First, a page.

5 Ways to Experience One of the West’s Newest Dark Sky Parks
By Cari Morgan1 Min. Read
Plan Your Visit: What to do in Dinosaur National Monument
In 2019, Dinosaur National Monument, situated along the Utah-Colorado border, became one of the newest Dark Sky Parks in the U.S. Granted by the International Dark Sky Association, this designation means the monument is now among the best places in the world for stargazing. Of course, as its name would suggest, there’s more to this under-the-radar park than its impressive night skies, including a collection of more than 1,500 dinosaur bones on display for visitors in the renowned Carnegie Exhibit Hall.
Whether you have one day or several to spend in Dinosaur National Monument, here are some of the best ways to experience everything this red rock wonderland has to offer.
1) Hike past dinosaurs
It may be the obvious choice, since the monument literally has Dinosaur in its name, but the easy hike along the Fossil Discovery Trail is a must-do for any visitor. The 1.2-mile trail, which links the Quarry Visitor Center and the Quarry Exhibit Hall, is an out-and-back hike, but you can also plan to do it one-way and then take the park shuttle back to where you started. Along the way, you’ll travel through three different fossil areas where you can hunt for various dinosaur fragments and even some large bones that are embedded in the rock layers just as they were discovered.
2) Raft through the heart of the park
Not one, but two world-class whitewater rivers converge in Dinosaur National Monument. If you have 3 to 5 days to commit to the area, there may be no better way to dive into the park’s incredible canyon scenery, wildlife viewing, petroglyphs, and stargazing (of course) than on a Gates of Lodore or Yampa River rafting trip which give you prime access to the park’s remote canyons. A trip down the Green River through the Gates of Lodore offers fun, Class III whitewater, scenery that rivals Grand Canyon and beach camping at its best (perfect for stargazing). Meanwhile, the legendary Yampa River is no less stunning when it comes to scenery, and provides the chance to paddle a wild and free stretch of river that comes to life in the spring and early summer with exciting Class III-IV whitewater. Guided trips are typically available May – September on the Green River and May – mid-July on the Yampa.
3) Soak under a waterfall
It’s a bit of a drive, approximately 1-hour from the Quarry Visitor Center, but the 8-mile round-trip hike along the Jones Hole Trail is one of the best in the monument if you love water and fishing. Though a decent trek in terms of mileage, the trail is relatively flat as it follows along Jones Hole Creek to the Green River. The impressive canyon views once you reach the river are worth it, but the real gems of this trail are the Fremont petroglyphs and pictographs (about 1.5 miles down the trail from the Fish Hatchery), the trout fishing in Jones Hole Creek, as well as the waterfall affectionately known to rafters as “Butt Dam Falls.” To reach the waterfall, take a slight .2-mile detour along the Island Park Trail which follows Ely Creek to the waterfall. You won’t be able to resist standing under it for a refreshing shower.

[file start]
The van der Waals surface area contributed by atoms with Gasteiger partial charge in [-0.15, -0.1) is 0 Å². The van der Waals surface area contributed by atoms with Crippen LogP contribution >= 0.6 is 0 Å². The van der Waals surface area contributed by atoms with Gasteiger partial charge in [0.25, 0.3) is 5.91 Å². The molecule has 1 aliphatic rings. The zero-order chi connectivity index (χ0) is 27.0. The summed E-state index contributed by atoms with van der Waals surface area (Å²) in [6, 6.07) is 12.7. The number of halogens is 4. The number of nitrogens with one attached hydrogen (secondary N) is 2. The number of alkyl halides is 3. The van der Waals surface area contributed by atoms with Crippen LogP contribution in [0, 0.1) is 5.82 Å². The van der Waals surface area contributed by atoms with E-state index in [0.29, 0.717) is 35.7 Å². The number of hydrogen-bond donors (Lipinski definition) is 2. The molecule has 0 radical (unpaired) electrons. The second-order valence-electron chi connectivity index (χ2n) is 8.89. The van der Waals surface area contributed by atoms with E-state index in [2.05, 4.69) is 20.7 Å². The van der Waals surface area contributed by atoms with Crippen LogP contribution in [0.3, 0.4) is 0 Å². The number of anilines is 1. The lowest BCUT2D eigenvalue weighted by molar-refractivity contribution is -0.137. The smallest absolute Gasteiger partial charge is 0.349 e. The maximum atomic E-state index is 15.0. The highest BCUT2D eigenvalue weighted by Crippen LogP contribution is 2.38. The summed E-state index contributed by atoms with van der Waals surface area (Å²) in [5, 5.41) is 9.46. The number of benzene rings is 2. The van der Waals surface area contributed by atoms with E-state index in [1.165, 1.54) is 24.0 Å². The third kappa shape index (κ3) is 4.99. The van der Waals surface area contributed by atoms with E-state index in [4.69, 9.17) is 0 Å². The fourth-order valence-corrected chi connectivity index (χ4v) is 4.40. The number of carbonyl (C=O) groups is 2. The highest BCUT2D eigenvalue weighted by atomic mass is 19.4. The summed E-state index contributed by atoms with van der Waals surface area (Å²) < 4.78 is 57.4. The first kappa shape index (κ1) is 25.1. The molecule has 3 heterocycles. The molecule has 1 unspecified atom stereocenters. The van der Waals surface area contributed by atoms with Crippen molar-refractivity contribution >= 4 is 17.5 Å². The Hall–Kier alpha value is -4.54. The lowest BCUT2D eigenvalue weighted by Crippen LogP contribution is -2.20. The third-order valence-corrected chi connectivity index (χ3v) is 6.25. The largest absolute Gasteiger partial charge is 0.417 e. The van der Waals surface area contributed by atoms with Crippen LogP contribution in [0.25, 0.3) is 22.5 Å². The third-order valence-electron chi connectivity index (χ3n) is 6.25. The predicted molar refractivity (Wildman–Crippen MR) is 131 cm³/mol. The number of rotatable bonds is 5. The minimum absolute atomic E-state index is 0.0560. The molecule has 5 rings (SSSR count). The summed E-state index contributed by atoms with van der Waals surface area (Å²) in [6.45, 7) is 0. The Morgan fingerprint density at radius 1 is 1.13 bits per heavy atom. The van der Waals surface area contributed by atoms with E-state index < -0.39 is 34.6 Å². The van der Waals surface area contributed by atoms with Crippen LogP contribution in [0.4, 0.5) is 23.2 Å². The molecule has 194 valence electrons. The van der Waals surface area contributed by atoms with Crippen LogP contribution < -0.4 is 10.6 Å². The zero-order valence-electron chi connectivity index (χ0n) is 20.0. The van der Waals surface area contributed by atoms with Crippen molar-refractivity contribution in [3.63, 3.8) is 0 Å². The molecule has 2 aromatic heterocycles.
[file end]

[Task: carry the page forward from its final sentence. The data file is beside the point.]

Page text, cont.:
4) Camp at Echo Park
If you want to feel like you’re sleeping under the stars in a remote wilderness area, but still have the amenities of a developed campsite, snag a spot at Echo Park Campground near the confluence of the Green and Yampa Rivers. You’ll have to navigate a fairly rough road, which can become impassable during the winter/wet conditions, but those who make the trek are treated to an unforgettable backdrop—iconic Steamboat Rock. You can marvel at the fact that if it weren’t for the efforts of a fierce group of environmentalists who stopped a pair of proposed dams at Echo Park and Split Mountain in the mid-1950s, this spectacular place would now be under water. Sites are first-come, first-serve, but the campground is rarely full unless it’s a holiday weekend. From this area of the park, you can explore some of the more off-the-beaten path areas of Dino, including Mitten Park and Lower Sand Canyon, which requires good navigation skills and perfect weather if you’re planning to hike into the canyon.
5) Set your sights on sweeping canyon views.
There’s no shortage of breathtaking views in Dinosaur National Monument, but for one of the best in the park, the 9.5-mile round-trip Ruple Point Trail delivers. The relatively flat trails meanders over a wide open juniper- and sagebrush-scattered plateau before descending slightly and opening up to a sweeping view of the Green River and Split Mountain Canyon. Look closely and you might be able to catch a glimpse of rafters splashing through rapids below. The stretch of river is a popular 1-day rafting trip from Vernal, Utah and another fun way to experience the monument, especially on hot summer days.
Photos: International Dark Sky Park Dinosaur National Monument – Justin Bailie; Quarry Visitor Center – Daveynin CC BY 2.0; Yampa River rafting – Collen Miniuk; Ely Creek Falls – Stacey Fulkerson; Echo Park – Matthew Dillon CC BY 2.0; Split Mountain Canyon view from Ruple Point Trail in Dinosaur National Monument – Clerk-Maxwell CC Share Alike 4.0